NM Delegation Applauds Over $1 Million Grant to UNM Memory and Aging Center

WASHINGTON—U.S. Senators Tom Udall (D-N.M.) and Martin Heinrich (D-N.M.) and U.S. Representatives Ben Ray Luján (D-N.M.), Deb Haaland (D-N.M.) and Xochitl Torres Small (D-N.M.) announced that the U.S. Department of Health and Human Services (HHS), through the National Institute on Aging, has awarded $1,069,505 to the University of New Mexico (UNM) Memory and Aging Center to conduct research on health disparities in the treatment of Alzheimer’s disease among rural populations, with a particular focus on underserved Native American and Hispanic communities.

Approximately 43,000 New Mexicans suffer from Alzheimer's disease or other forms of dementia. According to the Alzheimer’s Association, it is expected that this number will rise to 53,000 New Mexicans by 2025. The Memory and Aging Center at UNM is the first designated Alzheimer's Disease Research Center of its kind in New Mexico. The grant will support the center’s initiative to improve mental health care in rural New Mexico, with a specific focus on addressing health disparities affecting Native American and Hispanic communities.

“Diagnoses of Alzheimer’s disease and other forms of dementia are devastating,” said Udall, a senior member of the Senate Appropriations Committee. “Every New Mexican should have equal access to the care they need, but rural communities consistently lack access to high-quality mental and physical health care. This funding will also help UNM do critical research on best practices for serving Native American and Hispanic populations to begin addressing the health disparities in both research and resources affecting these communities. I will keep working to make sure critical funding like this will continue to reach New Mexicans and support UNM as a leading health care research university.”

“Alzheimer's disease disproportionately affects thousands of New Mexicans and their families. Far too often underserved Native American and Hispanic communities are hit the hardest due to a lack of resources,” said Heinrich. “With the right research, we can put health care infrastructures in place to reduce these disparities and provide adequate care and treatment to those who fall victim to this devastating disease. That is why I am proud to support this funding for UNM and will continue fighting to improve health care systems across New Mexico.”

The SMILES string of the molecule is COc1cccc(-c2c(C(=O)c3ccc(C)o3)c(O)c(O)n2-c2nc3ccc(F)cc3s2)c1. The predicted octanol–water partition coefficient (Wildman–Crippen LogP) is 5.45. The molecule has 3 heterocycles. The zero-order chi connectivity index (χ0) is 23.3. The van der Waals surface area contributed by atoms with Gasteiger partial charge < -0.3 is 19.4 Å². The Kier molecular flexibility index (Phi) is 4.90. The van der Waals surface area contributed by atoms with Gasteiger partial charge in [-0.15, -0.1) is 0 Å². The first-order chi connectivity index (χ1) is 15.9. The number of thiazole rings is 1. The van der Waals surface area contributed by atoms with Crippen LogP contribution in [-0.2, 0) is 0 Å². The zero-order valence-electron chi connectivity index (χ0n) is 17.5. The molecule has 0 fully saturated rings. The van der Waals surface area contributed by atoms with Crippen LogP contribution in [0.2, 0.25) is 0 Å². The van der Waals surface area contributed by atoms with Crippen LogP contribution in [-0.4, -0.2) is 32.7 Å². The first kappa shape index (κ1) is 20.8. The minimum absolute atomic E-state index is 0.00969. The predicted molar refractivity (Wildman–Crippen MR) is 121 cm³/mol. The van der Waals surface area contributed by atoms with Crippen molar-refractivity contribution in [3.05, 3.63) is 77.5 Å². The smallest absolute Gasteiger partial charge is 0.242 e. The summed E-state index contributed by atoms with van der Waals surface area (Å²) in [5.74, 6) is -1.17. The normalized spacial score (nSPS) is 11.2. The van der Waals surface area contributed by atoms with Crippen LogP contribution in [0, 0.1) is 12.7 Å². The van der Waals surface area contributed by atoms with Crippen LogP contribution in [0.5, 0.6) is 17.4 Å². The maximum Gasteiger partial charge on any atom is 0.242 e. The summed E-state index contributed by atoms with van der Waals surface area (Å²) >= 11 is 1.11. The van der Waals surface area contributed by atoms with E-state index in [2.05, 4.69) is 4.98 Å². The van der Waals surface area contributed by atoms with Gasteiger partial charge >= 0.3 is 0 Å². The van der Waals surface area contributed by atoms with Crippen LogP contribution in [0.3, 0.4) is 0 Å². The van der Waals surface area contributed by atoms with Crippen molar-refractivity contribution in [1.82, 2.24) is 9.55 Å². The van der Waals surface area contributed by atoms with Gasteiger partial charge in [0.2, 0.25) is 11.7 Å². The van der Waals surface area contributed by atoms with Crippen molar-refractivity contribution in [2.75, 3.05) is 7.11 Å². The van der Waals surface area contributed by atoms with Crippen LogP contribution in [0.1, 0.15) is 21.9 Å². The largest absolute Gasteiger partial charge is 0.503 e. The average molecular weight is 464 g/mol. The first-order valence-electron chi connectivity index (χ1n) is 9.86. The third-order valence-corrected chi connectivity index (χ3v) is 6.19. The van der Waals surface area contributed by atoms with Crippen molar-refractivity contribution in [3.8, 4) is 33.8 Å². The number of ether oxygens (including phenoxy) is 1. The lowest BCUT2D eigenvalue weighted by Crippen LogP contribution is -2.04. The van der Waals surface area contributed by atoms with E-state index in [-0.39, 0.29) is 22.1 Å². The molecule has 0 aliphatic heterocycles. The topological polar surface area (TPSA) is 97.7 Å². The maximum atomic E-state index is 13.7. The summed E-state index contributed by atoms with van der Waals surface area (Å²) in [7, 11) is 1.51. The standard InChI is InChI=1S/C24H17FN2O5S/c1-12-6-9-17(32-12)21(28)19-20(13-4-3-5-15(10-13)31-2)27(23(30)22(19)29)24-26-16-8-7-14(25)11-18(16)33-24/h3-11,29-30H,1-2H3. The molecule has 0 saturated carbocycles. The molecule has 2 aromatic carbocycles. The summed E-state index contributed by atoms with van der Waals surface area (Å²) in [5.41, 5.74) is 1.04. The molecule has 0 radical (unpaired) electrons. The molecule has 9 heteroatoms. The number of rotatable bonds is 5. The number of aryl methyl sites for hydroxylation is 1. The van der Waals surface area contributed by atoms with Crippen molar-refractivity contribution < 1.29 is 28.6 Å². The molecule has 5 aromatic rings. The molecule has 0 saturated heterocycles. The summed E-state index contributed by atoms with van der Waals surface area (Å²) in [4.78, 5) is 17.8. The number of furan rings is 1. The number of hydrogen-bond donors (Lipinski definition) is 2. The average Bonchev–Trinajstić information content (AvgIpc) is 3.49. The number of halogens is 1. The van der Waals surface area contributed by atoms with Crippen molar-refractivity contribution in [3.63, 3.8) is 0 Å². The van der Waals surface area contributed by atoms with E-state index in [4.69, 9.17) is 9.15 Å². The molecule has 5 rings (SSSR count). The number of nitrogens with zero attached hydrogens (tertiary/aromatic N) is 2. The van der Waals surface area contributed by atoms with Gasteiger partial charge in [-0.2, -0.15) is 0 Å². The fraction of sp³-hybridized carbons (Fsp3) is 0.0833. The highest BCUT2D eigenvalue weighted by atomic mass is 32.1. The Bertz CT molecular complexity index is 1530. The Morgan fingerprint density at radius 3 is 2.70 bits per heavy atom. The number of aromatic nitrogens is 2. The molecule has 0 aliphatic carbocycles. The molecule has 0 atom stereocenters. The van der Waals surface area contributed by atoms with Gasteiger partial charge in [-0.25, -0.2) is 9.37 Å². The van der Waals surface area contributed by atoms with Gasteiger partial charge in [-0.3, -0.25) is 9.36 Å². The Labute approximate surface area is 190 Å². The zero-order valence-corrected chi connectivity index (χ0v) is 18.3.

“Any Alzheimer’s diagnosis is devastating, but for seniors in New Mexico’s rural, Hispanic, and Native communities, a missed or delayed diagnosis means fewer opportunities to slow the progression of the disease,” said Luján. “UNM’s Memory and Aging Center is working to address these health disparities, and I’m proud to join my colleagues in announcing this well-deserved award. I’ll keep fighting for the day that no family has to say the painful, long goodbye to their loved ones.”

“Every New Mexican deserves access to healthcare, yet disparities exist for rural, Native American and Hispanic communities. So, the delegation and I sent a letter to HHS in support of an application for funding to expand services to more communities in New Mexico. Today, we’re pleased to report that the Alzheimer's Disease Research Center at UNM will be awarded a grant that will help them expand their research and treatment facilities to reach more patients and improve the quality of healthcare statewide,” said Haaland.

“Alzheimer’s disease impacts patients, families, and neighbors across New Mexico. The Memory and Aging Center at the University of New Mexico is at the forefront of Alzheimer’s research, and this funding will help researchers address disparities so that families managing the disease in rural areas, Native American, and Hispanic communities are not left behind. I will continue fighting to increase and protect research funding, which is essential to making progress in finding effective treatments,” said Torres Small.

The $1,069,505 in funding will support the New Mexico Memory and Aging Center in staff in partnerships with community health workers in rural communities across New Mexico to identify and treat patients at risk of developing Alzheimer’s Disease. The funding will also assist the center in procuring mobile MRI scanners to provide data to treat and refine best practices for treatment of Native American and Hispanic populations.